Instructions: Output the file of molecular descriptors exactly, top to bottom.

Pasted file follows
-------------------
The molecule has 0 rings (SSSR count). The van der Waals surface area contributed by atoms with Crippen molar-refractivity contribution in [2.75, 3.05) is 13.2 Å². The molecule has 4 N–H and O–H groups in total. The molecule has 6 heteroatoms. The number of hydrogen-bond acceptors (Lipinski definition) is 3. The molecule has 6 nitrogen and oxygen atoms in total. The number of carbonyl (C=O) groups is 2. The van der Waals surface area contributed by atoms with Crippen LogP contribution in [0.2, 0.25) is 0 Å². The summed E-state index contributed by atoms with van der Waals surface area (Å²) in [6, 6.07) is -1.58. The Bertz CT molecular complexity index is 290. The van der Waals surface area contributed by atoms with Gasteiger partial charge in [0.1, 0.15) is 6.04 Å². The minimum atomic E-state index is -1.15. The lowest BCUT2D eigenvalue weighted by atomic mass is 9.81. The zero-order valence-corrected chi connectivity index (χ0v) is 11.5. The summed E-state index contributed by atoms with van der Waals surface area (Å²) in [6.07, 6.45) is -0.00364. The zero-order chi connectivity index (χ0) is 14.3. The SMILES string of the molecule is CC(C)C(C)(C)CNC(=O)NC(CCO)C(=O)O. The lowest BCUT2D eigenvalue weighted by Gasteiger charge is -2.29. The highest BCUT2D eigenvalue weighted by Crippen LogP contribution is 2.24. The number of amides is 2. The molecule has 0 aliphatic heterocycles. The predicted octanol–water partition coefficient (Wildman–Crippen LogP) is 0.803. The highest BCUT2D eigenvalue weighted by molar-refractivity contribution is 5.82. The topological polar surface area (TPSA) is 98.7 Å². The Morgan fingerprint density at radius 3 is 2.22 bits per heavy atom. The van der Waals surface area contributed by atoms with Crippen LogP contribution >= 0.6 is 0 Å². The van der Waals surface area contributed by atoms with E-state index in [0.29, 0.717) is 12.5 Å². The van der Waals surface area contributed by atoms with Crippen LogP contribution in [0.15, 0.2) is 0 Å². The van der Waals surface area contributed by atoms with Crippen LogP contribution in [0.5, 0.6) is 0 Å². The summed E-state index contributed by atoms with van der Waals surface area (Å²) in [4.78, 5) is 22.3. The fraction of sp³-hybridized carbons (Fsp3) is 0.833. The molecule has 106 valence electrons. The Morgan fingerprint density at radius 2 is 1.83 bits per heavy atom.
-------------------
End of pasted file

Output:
The molecule has 0 rings (SSSR count). The van der Waals surface area contributed by atoms with Crippen molar-refractivity contribution in [2.75, 3.05) is 13.2 Å². The molecule has 4 N–H and O–H groups in total. The molecule has 6 heteroatoms. The number of hydrogen-bond acceptors (Lipinski definition) is 3. The molecule has 6 nitrogen and oxygen atoms in total. The number of carbonyl (C=O) groups is 2. The van der Waals surface area contributed by atoms with Crippen LogP contribution in [0.2, 0.25) is 0 Å². The summed E-state index contributed by atoms with van der Waals surface area (Å²) in [6, 6.07) is -1.58. The Bertz CT molecular complexity index is 290. The van der Waals surface area contributed by atoms with Gasteiger partial charge in [0.1, 0.15) is 6.04 Å². The minimum atomic E-state index is -1.15. The lowest BCUT2D eigenvalue weighted by atomic mass is 9.81. The zero-order valence-corrected chi connectivity index (χ0v) is 11.5. The summed E-state index contributed by atoms with van der Waals surface area (Å²) in [6.07, 6.45) is -0.00364. The zero-order chi connectivity index (χ0) is 14.3. The SMILES string of the molecule is CC(C)C(C)(C)CNC(=O)NC(CCO)C(=O)O. The lowest BCUT2D eigenvalue weighted by Gasteiger charge is -2.29. The highest BCUT2D eigenvalue weighted by Crippen LogP contribution is 2.24. The number of amides is 2. The molecule has 0 aliphatic heterocycles. The predicted octanol–water partition coefficient (Wildman–Crippen LogP) is 0.803. The highest BCUT2D eigenvalue weighted by molar-refractivity contribution is 5.82. The topological polar surface area (TPSA) is 98.7 Å². The Morgan fingerprint density at radius 3 is 2.22 bits per heavy atom. The van der Waals surface area contributed by atoms with Crippen LogP contribution >= 0.6 is 0 Å². The van der Waals surface area contributed by atoms with E-state index in [0.29, 0.717) is 12.5 Å². The van der Waals surface area contributed by atoms with Crippen LogP contribution in [0.15, 0.2) is 0 Å². The van der Waals surface area contributed by atoms with Crippen LogP contribution in [0.5, 0.6) is 0 Å². The summed E-state index contributed by atoms with van der Waals surface area (Å²) in [4.78, 5) is 22.3. The fraction of sp³-hybridized carbons (Fsp3) is 0.833. The molecule has 106 valence electrons. The Morgan fingerprint density at radius 2 is 1.83 bits per heavy atom.